LOGAN LYNN

  

What’s Done Is Done: Honoring Our Past in the Present

(Originally Published on The Huffington Post on 3/4/2013)

In talking with friends and other LGBT people about our experiences growing up queer in a straight world, I’ve found that it’s pretty clear that becoming a well-adjusted citizen has proven more difficult than many of us expected. For each of us, this has manifested in different ways: drug abuse for some, sexual dysfunction for others, problems with emotional intimacy for still others, and for a lucky few like myself, a mix of all three.

2013-02-26-PhotoofLoganLynnbyCareyHaider3.jpgLike many people, I plowed through my teens and 20s like nothing mattered, because back then it didn’t. The world had done me wrong early on, and I was determined to take it out on myself and anyone who dared get close to me. I burned every bridge I came across, and half a decade later the ashes are still smoldering.

During a recent medical visit to address one of the ongoing long-term side effects of my former addiction, the doctor shamed me for having made the terrible choices that I made early on that I am still paying for now (something that has happened on many occasions over the years). With each “this could have been avoided” or “you should just be grateful you are alive,” I felt myself shrinking back into that old bad-seed role that I had inhabited for so many years, and it took days to shake the hopeless feeling of being destined to be seen as who I used to be forever.
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Logan Lynn: The Curse of Being Old-Fashioned

Note: My monthly column for Just Out Magazine “In The Trenches” was published today in the October issue. The piece is called “The Curse of Being Old Fashioned” and is about accepting all types of relationships. Unfortunately, the last 2 (very important) paragraphs were accidentally left out of the print version (something that has been making me CRAZY for days, and I’m sure will continue to all month) but the online version is complete. You can check out the original by clicking the cover image below, or just keep reading below.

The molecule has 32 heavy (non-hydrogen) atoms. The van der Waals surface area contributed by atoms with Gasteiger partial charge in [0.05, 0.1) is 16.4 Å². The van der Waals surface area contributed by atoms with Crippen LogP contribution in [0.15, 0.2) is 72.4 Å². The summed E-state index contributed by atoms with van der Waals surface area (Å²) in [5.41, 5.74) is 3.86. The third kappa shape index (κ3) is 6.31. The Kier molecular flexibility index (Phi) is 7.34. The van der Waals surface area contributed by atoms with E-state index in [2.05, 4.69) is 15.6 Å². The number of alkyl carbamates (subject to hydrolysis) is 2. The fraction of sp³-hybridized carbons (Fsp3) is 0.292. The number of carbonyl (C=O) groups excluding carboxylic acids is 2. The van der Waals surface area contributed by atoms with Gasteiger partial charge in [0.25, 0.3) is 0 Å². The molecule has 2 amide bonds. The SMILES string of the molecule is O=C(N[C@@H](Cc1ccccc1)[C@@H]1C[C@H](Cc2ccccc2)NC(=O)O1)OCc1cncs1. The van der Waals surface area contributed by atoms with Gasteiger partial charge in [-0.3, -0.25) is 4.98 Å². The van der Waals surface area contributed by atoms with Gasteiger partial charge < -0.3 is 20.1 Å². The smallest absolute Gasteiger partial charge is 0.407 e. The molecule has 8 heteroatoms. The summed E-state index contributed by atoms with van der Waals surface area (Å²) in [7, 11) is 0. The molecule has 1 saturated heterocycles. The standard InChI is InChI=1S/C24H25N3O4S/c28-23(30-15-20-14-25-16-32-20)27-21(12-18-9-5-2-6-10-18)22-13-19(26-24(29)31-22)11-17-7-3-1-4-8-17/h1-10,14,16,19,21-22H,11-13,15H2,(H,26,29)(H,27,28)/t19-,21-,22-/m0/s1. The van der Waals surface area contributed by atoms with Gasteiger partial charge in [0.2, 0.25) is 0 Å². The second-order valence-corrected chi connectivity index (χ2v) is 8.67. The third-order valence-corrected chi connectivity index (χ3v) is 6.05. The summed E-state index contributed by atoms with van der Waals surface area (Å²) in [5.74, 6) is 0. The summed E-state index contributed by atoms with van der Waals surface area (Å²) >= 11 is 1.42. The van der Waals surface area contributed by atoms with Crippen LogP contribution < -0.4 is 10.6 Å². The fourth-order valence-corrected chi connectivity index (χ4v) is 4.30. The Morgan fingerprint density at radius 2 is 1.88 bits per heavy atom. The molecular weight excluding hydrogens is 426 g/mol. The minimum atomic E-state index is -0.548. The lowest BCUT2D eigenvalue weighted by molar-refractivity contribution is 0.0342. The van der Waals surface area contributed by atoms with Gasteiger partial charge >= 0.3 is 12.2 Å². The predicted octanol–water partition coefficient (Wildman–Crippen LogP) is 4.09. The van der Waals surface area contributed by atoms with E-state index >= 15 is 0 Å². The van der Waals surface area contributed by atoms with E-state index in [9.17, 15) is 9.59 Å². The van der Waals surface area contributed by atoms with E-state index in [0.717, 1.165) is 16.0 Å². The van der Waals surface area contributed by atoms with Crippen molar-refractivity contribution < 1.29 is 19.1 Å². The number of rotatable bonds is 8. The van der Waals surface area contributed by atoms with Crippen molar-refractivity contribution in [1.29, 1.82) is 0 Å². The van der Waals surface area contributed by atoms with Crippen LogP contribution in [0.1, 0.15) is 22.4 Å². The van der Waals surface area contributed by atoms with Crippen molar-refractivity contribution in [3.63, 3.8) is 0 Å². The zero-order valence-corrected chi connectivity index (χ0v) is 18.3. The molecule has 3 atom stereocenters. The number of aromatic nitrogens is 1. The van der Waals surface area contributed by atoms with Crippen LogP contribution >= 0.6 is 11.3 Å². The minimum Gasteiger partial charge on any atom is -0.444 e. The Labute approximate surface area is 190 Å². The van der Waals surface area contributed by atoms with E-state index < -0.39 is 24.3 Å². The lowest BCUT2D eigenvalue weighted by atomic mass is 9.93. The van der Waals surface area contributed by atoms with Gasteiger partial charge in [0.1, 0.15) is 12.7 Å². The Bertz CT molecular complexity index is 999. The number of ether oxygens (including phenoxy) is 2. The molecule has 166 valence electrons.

In The Trenches: “The Curse of Being Old-Fashioned”

Let me start by saying I believe everyone should have the right to love whoever they please, however they please. My choice to love monogamously, and my sharing my thoughts around said loving with you all, is not meant to diminish your thoughts and choices, but rather to offer up yet another queer voice on the matter. I am not making a case for monogamy with this article, but rather a case for acceptance.

In recent days I’ve been reading a lot of articles about love, commitment, and the “M” word, followed by discussions with my fellow queers about said articles, and it’s left me feeling frustrated. I can’t help but wonder, at what point in our queer cultural development did it become acceptable to imply (or say outright) that a person or couple who chooses to be in a monogamous relationship is somehow less evolved than those who do not? I have encountered this view before in my previous dating misadventures, friendships, and relationships … as though my wanting to be with only one man for the rest of my life is buying into a “heteronormative” idea about love and, in so doing, is somehow oppressing you in yours.